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Published: November 22nd 2018
Day 6: Gladstone/1770/Agnes Water/Hervey Bay (380kms)
We left our hostel in Gladstone early in the morning - although it wasn’t as early as we had planned. We wanted to make the most of the free breakfast starting at 7am, thinking we would leave soon after but the hostel staff had been heavily drinking the day before and did not wake up in time. We arrived in Seventeen Seventy in the morning where we met Douwe and the three of us went for a nice coastal walk. We were hot and fancied an ice cream so we stopped in a restaurant in Agnes Water to get an ice cream. We went back on the road, intending to stop in Noosa Heads. After researching accommodation there, we realized most of it was booked and the rest had bad reviews and high prices. So we changed our minds and found a nice and cheap hostel in Hervey Bay.
The hostel, called Flashpackers, was very nice, Douwe, Shaun and I stayed in the same 4-beds dorm. We drove to a fish and chips shop for a late lunch. Shaun and I had barramundi, but the chips, once again, were not of English quality (according to
Shaun). If there’s one thing the English know how to do, it’s the fish and chips!! Apparently, these special skills have not crossed the sea and landed in Australia yet!
In the afternoon, we went for a walk on the beach and made dinner at the hostel in the evening. Shaun had decided to make potatoes and it took him an hour and a half to cook them as he didn’t realize the hob wasn’t working... And the potatoes were not even properly cooked! We had a so called French style cheesecake for dessert, which we shared with a German girl and one of the staff (she was English!).
Day 7: Fraser Island
The next day, we had decided to have a relaxing day. The main reason why people stay in Hervey Bay is to take a tour of Fraser Island but considering now is the busiest season, booking in advance is better! So we went to tourist office to see the options for the tours. The nicest options were booked up and we only wanted to do a day tour. Hiring a 4x4 and driving on the island was a bit risky so we decided to take the
only option available: Fraser Explore, in a bus with 40 other people. We spent the rest of the day relaxing as the past days had been pretty intense and we were tired. On the next day, at 7.20, we were on the bus on our way to the barge!
The barge takes about 30 minutes between Hervey Bay and Fraser Island. Once we arrived on the island, we got into a 4x4 bus.
Fraser Island it the largest sand island in the world and driving a 2WD is pretty impossible. We actually did witness that when, after a couple of minutes of rough driving, our bus stopped and the driver swore. Two tourists had decided to take their 2WD on the island, ignoring the safety information. Well, after two minutes, they got stuck in the sand!
We continued our bumpy journey to 75-mile beach, named by James Cook (hence the “mile” even though the Australians use kilometers). It is a very nice beach, but very dangerous to swim in because of the many sharks, sea snakes, stingers and the rip currents. We went to Eli Creek, where we walked in the cold stream through the forest. The waters are wonderfully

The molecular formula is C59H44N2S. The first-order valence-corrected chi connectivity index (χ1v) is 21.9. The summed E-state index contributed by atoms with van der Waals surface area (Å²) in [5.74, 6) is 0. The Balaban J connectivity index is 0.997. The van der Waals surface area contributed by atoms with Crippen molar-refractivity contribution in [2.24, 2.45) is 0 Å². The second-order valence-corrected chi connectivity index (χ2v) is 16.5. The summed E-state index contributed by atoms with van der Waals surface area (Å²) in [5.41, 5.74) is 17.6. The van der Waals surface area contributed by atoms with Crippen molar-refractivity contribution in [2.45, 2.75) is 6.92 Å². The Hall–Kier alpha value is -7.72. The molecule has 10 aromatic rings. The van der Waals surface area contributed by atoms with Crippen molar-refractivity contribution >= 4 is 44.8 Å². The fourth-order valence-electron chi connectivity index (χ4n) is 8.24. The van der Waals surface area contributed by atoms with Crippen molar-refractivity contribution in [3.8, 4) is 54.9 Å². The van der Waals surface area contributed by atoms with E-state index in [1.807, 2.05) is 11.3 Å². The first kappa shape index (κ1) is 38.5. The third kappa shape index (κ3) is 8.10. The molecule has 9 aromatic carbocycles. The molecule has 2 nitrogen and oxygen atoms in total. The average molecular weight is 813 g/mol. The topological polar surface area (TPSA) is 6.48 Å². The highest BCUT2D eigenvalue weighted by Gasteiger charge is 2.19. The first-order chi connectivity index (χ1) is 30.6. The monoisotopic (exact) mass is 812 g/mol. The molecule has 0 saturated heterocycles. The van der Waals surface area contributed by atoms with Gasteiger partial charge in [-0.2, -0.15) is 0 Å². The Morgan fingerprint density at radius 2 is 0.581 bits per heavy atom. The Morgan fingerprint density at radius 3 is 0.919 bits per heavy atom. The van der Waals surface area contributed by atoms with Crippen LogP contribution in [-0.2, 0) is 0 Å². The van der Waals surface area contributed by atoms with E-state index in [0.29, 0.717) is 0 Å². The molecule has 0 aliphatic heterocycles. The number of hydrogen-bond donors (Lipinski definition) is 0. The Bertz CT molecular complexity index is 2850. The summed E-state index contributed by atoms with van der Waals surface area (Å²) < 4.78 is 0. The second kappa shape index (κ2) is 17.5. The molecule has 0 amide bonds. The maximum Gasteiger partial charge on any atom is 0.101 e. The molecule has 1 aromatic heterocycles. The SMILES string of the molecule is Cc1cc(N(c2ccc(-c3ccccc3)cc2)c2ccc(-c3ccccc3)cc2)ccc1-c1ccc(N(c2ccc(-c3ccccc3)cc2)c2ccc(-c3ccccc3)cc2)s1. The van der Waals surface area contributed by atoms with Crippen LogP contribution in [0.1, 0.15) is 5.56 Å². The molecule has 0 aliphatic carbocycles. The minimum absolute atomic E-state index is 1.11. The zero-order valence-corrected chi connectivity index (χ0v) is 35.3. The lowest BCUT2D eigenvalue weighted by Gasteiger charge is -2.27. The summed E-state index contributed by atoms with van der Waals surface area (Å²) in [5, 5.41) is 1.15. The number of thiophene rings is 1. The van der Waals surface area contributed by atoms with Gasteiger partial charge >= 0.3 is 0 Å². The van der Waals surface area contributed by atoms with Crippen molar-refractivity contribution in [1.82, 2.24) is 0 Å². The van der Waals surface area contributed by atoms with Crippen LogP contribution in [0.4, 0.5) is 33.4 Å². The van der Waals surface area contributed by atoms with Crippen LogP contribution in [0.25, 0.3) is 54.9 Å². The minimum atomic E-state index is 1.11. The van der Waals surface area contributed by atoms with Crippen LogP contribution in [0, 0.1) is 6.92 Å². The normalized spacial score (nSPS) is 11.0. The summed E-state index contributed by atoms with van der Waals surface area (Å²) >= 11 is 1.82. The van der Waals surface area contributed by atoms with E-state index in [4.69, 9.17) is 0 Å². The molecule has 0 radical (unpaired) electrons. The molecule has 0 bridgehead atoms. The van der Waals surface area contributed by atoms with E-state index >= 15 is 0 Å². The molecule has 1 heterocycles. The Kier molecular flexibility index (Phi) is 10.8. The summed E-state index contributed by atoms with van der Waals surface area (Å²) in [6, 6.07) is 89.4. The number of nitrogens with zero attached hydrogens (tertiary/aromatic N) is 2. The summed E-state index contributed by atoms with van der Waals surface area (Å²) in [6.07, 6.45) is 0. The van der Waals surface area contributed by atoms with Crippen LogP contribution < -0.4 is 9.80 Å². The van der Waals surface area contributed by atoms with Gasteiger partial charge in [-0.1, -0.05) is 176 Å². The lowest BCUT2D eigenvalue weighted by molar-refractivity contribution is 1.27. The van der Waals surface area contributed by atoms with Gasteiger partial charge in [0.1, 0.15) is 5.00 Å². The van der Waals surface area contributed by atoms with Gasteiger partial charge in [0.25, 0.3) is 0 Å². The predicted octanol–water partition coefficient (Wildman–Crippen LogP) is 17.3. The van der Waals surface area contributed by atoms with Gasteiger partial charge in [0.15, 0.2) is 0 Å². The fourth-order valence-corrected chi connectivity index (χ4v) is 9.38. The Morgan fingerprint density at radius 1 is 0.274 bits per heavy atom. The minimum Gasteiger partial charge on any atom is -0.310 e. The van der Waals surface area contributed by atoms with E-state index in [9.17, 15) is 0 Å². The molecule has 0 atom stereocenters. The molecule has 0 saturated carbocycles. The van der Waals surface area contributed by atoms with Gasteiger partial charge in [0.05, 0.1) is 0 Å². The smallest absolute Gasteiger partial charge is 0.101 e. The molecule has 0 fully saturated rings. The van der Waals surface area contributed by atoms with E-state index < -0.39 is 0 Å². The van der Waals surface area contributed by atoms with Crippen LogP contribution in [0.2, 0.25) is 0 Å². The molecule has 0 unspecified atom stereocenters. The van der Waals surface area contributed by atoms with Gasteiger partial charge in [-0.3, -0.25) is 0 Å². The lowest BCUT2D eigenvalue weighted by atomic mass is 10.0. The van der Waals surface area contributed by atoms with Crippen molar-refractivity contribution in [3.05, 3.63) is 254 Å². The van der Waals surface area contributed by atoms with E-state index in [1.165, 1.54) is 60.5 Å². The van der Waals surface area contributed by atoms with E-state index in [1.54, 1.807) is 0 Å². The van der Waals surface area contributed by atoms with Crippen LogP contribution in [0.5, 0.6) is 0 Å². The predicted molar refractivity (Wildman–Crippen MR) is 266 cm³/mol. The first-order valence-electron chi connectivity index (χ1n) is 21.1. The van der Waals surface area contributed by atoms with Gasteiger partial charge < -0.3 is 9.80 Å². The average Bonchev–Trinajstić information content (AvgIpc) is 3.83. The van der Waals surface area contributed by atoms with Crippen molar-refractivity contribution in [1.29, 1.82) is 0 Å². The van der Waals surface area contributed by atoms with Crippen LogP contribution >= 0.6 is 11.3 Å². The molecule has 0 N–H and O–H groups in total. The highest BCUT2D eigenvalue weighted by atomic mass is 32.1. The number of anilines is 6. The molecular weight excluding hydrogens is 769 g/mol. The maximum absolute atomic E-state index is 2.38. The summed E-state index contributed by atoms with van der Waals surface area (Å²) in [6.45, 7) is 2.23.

clear, and it is a lovely walk. The guys had fun climbing trees. We took the walk twice as we really enjoyed it! The guys actually did it a third time while I was heading back to the bus to make sure they weren’t going to leave without us! After that, we stopped to see the Pinnacles, or coloured sands, which were nice but not particularly impressive, and later to see the Maheno shipwreck. After that, we walked in the rainforest at Central Station - one of the rare forests growing off sand. We had a buffet lunch at Eugong resort and went to beautiful Lake MacKenzie for a swim. We drank beers while sitting in the lake, walked on the white sand beach and the guys had fun jumping in and out the lake. It was then time to go back to the barge, and to the mainland. There was a cat in the barge, a “ferry cat” as he got on the vessel when he was young and never left it! Overall, we weren’t too impressed with the tour. They told us it was a 40 people tour but there were two 40 people busses - which meant 80 of us were at the same places at the same time. On top of that, the guide, David, was probably the worst guide I have ever been on a tour with. He told us about his health issues and his recently broken ribs for half an hour. He would start talking about something, then something else without finishing the first story; he would pause for minutes between the start and the end of a sentence and he talked far too much about children dying. We were treated with stories of children being killed by dingoes, stung by jellyfish, losing legs to sharks, or their lives to rip currents... Not the kind of stories tourists want to hear. We didn’t actually see any dingoes although the island is apparently full of them. The places we visited on the island were beautiful - Lake MacKenzie on its own is worth the tour!
We were pretty tired after an 11 hours tour so we booked Dominos pizza and had dinner at the hostel.
Day 8: Hervey Bay/ Glasshouse Mountains (230kms)
On the next day, Douwe, Shaun and I took off for the Glasshouse Mountains. We arrived there around lunch time, Douwe had arrived a bit earlier, and we had lunch near the tourist information centre and drove to the Scenic Lookout before climbing Mount Ngungun. We sweat a lot during the climb but it was a very nice view at the top. We got back to the carpark and Douwe went his separate way to his camp site while we stayed at a nice guesthouse called Jen’s getaway. Shaun and Douwe had planned to do a challenging hike the next morning!
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